3. I do appreciate the podcast. I have been interested in this case for a long time. I do appreciate the need to set the stage and provide cultural context, but I do think it could be done a little more accurately and detailed. Ashley especially seems to make these crazy blanket statements without a ton of factual basis – like there were no security systems, cameras, answering machines, etc., in the 1990s. Also the weird statement that the Internet was around in 1992 but not in Gilmer. It is reasonable well known that the WWW did not really proliferate beyond universities / institutions until the mid-90s. These kind of wacky statements (also like randomly claiming the GPD has four officers that oddly report to the sheriff) make me wonder if you guys are lazy or just stupid. So I don’t trust anything else.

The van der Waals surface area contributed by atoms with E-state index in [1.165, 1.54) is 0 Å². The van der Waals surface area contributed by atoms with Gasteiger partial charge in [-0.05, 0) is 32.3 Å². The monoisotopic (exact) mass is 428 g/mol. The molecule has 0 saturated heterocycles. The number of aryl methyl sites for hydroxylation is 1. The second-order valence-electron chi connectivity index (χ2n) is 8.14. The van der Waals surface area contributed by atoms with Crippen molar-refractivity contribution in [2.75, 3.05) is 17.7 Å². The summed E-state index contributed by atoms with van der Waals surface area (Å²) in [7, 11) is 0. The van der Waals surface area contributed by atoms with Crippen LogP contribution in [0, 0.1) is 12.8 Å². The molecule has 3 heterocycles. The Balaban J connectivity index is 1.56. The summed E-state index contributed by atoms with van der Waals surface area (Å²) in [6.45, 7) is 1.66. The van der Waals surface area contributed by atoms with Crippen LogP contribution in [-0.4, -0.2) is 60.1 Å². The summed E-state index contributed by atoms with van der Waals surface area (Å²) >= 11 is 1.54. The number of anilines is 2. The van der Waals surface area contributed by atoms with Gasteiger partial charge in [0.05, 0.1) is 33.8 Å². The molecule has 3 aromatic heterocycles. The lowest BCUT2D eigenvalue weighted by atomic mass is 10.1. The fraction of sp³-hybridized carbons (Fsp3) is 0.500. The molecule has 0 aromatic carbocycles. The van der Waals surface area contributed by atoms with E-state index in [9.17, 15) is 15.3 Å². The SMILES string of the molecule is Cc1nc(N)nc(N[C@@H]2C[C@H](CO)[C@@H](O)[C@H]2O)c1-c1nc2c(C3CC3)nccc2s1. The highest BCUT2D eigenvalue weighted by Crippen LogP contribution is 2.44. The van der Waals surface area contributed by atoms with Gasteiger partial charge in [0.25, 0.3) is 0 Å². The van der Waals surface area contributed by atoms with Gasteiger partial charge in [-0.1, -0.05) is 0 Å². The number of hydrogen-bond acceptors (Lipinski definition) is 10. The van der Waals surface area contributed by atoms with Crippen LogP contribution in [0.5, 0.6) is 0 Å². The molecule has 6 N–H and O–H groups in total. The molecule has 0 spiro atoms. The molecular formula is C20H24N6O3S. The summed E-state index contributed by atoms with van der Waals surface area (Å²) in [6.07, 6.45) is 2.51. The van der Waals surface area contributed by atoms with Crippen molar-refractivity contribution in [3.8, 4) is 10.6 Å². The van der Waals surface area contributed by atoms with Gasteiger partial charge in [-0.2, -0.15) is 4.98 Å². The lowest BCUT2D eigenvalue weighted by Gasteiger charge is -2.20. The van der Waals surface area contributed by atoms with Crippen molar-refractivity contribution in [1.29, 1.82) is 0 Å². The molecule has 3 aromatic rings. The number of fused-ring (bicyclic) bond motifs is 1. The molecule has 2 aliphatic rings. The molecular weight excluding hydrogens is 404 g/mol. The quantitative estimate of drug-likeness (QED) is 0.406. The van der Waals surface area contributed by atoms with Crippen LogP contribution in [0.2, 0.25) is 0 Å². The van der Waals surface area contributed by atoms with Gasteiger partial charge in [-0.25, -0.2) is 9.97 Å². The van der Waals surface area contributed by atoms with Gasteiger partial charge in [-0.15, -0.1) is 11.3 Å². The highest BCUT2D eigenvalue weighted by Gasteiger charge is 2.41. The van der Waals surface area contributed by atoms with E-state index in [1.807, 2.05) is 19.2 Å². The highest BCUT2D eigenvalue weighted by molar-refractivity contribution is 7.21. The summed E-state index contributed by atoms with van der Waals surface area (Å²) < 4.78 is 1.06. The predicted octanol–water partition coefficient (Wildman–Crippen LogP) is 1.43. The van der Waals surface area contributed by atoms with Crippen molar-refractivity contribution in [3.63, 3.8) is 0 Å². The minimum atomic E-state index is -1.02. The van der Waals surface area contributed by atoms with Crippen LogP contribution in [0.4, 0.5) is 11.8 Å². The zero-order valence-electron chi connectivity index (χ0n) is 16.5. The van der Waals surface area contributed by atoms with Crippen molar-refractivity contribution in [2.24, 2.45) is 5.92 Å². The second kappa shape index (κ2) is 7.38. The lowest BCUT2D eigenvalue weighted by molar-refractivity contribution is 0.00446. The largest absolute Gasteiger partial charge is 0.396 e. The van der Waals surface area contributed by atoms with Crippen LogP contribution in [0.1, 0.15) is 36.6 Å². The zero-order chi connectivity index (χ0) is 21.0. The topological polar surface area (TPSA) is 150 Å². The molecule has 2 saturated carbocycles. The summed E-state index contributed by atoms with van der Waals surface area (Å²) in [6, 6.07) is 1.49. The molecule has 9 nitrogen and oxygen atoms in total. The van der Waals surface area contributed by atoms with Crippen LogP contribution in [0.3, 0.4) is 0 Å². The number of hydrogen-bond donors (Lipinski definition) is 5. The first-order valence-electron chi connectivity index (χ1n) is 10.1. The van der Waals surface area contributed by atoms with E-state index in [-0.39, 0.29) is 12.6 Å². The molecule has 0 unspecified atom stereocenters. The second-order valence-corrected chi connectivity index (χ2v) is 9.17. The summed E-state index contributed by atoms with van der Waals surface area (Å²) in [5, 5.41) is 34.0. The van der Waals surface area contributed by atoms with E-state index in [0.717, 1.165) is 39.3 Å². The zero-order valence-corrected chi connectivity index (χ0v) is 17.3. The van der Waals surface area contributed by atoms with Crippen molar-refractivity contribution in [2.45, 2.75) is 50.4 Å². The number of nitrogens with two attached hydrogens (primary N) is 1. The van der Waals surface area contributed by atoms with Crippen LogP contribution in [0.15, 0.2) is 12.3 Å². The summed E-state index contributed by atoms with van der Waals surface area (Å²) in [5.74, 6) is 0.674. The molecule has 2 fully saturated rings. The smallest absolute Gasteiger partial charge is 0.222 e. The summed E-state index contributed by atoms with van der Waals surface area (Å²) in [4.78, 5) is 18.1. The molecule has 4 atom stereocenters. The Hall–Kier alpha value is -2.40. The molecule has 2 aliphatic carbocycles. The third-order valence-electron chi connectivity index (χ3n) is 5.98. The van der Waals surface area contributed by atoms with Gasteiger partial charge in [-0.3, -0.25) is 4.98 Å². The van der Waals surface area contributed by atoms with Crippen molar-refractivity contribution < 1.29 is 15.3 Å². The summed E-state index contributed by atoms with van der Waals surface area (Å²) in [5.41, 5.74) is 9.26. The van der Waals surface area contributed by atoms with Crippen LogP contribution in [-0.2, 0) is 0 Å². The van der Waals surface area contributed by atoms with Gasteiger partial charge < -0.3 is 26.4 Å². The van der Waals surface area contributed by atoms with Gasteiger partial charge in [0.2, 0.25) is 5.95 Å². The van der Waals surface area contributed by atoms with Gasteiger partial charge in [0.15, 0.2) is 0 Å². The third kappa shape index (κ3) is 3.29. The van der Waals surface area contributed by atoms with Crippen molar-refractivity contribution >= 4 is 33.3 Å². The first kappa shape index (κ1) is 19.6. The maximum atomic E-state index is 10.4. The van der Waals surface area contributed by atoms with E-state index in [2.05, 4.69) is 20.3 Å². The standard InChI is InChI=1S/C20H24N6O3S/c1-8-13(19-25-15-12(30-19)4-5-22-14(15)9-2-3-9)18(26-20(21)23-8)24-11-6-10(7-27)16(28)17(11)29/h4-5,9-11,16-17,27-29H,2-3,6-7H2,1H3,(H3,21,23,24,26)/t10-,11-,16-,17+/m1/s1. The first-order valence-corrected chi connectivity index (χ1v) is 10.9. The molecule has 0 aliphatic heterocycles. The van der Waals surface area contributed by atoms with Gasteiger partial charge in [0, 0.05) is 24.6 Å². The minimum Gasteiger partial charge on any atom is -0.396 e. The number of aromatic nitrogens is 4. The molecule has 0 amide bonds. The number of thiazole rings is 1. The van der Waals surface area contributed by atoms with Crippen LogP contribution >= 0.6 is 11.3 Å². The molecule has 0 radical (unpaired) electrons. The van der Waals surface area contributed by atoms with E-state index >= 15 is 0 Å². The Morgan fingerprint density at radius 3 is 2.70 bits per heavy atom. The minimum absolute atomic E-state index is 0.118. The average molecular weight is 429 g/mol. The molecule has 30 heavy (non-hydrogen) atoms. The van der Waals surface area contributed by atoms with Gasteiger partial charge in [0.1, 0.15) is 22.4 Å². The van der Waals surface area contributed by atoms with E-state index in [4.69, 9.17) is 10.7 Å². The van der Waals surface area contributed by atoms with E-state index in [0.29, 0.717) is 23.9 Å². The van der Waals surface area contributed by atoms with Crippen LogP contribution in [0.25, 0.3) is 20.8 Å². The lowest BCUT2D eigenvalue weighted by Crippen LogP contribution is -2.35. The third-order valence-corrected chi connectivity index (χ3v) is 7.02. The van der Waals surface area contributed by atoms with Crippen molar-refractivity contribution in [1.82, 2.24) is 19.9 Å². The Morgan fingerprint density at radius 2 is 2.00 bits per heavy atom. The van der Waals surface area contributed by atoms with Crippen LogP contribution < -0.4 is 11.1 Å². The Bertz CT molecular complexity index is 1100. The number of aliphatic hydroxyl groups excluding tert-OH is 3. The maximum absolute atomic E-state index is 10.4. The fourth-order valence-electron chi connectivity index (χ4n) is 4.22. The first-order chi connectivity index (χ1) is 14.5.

1. First of all, thank you for taking the time to leave a comment and thank you for appreciating the podcast. The first part of this two-part episode has certainly gotten more negative feedback than my other episodes. If I could re-record one episode, it would certainly be this one! I’ll make an attempt to respond to your criticisms. Ashley did not say that there were no security systems, cameras, answering machines, etc., in the 1990s. She stated that many fewer businesses had cameras installed in those days compared to our modern era, especially in a small town like Gilmer. In fact, security camera footage played a major role in this case. While you are certainly correct that the WWW was launched in the early 90s and did not extend much beyond closed intranet systems until several years later, the point of that comment was to help describe the close-knit community of a small town at that time that was prone to gossip, but I can understand why that statement sounded a bit off. As for the statement I made that the GPD, quote, “probably had four officers”, that was a joke (not a good one) on my part about the fact that Gilmer is a small town with an accordingly small law enforcement office. It was certainly not a claim of fact, it was a gibe at a small town from a person (myself) who has grown up in very small towns. In part 1 and part 2 of this episode, we go into detail about the specific officers from Gilmer who worked this case. I can assure you that I am neither lazy nor stupid and I spent a great deal of time researching this case in detail. However, I can understand your criticisms and if you have reached the conclusion that I am either lazy, stupid or both based on a couple of bad jokes or confusing statements in one 15-minute part of a much larger episode, and if that conclusion has made you unable to trust my research, then I doubt anything I have to say here will convince you otherwise. Again, I thank you for showing interest in the podcast and for leaving feedback, as it does help, even I don’t agree with it 100%. I wish you luck finding other podcasts to listen to, there are many great ones out there.